The next Comedy Central A Clüsterfünke Christmas (note the umlauts) it is not the first time that a couple of ex Saturday night live stars have embraced the venerable basic genre of cable television movies. However, unlike the memorable 2015 outing of colleagues Will Ferrell and Kristen Wiig, the family horror melodrama Lifetime pastiche (or not?), A deadly adoption, the title of Rachel Dratch and Ana Gasteyer’s version of the Christmas movie Lifetime makes it pretty clear where they stand on those handmade Christmas treats.
“However, this movie was not authorized by Hallmark, it has nothing to do with it,” Dratch said. Late at night host and ex SNL co-star Seth Meyers on Tuesday, “so don’t sue us, Hallmark.” And while Meyers joked that the next overpriced, glitter-dusted holiday card you receive may, in fact, be a decorative citation, Dratch probably has nothing to worry about. After all, the practice of chuckling bewildered before the absolute and inescapable ubiquity of these semi-movies produced seasonally, practically identical it’s pretty much a cliché of its own right now.
Plus, as Dratch told Meyers, without the traditional hint of trustworthy tropes that adorn the average Hallmark Christmas extravaganza like trusty old-fashioned Christmas lights, A Clüsterfünke Christmas it would just blink away. “For these Hallmark-style movies, there are all these tropes and things to hit to make them look real,” explained Dratch (putting some quotes on the air around “Hallmark” for legal safety), noting that she and Gasteyer brought the veteran Hallmark writer Michael Murray to shore up the plausibility of his feature-length blunder. (Just a sample of Murray Hallmark Titles: Looking for John Christmas, Christmas from 9 to 5, The Christmas setting, The tree that saved Christmas, and the confusingly named You can’t buy me love in Santa.)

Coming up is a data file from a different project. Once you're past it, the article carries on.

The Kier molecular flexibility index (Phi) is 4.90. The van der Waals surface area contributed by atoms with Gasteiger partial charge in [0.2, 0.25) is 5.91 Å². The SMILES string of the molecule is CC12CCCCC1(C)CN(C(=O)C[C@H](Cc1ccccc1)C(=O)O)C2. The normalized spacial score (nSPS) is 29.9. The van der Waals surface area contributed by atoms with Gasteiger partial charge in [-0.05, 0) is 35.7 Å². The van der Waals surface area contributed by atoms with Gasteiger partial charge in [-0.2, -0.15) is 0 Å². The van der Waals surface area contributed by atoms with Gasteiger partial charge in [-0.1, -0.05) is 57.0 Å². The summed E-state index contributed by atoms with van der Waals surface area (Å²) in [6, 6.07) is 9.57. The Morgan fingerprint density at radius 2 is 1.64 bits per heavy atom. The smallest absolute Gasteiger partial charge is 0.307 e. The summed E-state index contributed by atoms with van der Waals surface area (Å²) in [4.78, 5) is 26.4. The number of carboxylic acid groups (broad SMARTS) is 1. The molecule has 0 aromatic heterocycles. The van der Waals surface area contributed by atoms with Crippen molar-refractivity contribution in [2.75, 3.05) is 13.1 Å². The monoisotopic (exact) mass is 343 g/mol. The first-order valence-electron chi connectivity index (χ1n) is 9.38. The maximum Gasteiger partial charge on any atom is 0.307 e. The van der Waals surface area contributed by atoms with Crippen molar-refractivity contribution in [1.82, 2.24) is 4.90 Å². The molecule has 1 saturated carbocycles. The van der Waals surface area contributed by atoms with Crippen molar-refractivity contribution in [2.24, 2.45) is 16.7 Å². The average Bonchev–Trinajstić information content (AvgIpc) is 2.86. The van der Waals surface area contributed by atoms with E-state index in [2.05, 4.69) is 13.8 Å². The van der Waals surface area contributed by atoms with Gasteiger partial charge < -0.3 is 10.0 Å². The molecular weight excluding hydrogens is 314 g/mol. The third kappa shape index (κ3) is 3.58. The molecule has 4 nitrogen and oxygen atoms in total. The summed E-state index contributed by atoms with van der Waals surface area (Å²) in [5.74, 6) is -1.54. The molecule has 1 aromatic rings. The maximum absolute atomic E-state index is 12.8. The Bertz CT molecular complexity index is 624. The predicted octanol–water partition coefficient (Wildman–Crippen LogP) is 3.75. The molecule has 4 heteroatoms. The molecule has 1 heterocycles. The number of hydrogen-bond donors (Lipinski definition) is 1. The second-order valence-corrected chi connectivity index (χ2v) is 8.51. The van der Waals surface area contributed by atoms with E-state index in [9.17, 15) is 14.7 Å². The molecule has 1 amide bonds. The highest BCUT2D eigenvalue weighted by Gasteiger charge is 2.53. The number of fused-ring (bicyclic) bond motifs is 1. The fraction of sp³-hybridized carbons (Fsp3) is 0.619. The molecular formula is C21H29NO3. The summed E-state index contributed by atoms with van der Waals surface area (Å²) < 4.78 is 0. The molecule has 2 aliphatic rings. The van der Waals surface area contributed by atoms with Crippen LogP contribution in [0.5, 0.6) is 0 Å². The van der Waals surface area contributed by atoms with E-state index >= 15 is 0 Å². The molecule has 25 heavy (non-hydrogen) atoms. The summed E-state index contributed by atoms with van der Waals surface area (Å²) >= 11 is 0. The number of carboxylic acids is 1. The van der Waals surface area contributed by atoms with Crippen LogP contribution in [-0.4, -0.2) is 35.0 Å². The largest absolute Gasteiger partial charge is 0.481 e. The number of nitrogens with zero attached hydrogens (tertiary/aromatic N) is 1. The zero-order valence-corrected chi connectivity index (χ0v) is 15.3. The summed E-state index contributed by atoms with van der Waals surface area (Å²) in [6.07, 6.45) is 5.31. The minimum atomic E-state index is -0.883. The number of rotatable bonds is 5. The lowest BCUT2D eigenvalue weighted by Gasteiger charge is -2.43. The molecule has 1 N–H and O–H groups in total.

For co-writers Dratch and Gasteyer, when it came time to choose from the limited selection of traditional Hallmark holiday roles, it was easy enough to see where the veteran was. SNL troupers would fit. “We knew we weren’t going to be the executive coming out of town to fall in love,” Dratch said, outlining the basic plot of about 75 percent of each of those movies. But, when they come up with their own version of the never-ending trope of the ruthless big-city woman who arrives to take over a small local Christmas-themed business, but ends up being swept away by the charm of a small town and a local (lumberjack, firefighter, quaint wooden toy maker, etc.), Dratch told Meyers that she and Gasteyer knew they would end up throwing up household clichés like the movie’s gray-haired inn-keeper spinster. Clüsterfünke sisters.
Dratch assured would-be viewers that, unlike the deadpan imitation that was A deadly adoption, A Clüsterfünke Christmas it will be a sketch comedy that will run to the end, while those brave Clüsterfünkes try to direct Crazy ex-girlfriendVella Lovell (“big city, executive bitch,” according to Dratch) to the roughest, most eligible bachelor in her small town (30 Rock‘s Cheyenne jackson, wearing flannel and wielding an ax).
Noting that she and Gasteyer wanted to check as many Hallmark boxes as possible, Dratch revealed that a magical dog will naturally figure in the incompatible pair’s inevitable pairing, presumably under some mistletoe that Jackson’s sturdy heartthrob knocked down himself. Just to keep in mind, Hallmark Murray scribe also wrote the dog / holiday-centric The Christmas Shepherd, so Dratch and Gasteyer are on dry land. (That terrain is Vancouver’s fake snow setting in July, as is the filming terrain for most Hallmark Christmas movies.)
A Clüsterfünke Christmas premieres on Comedy Central on December 4.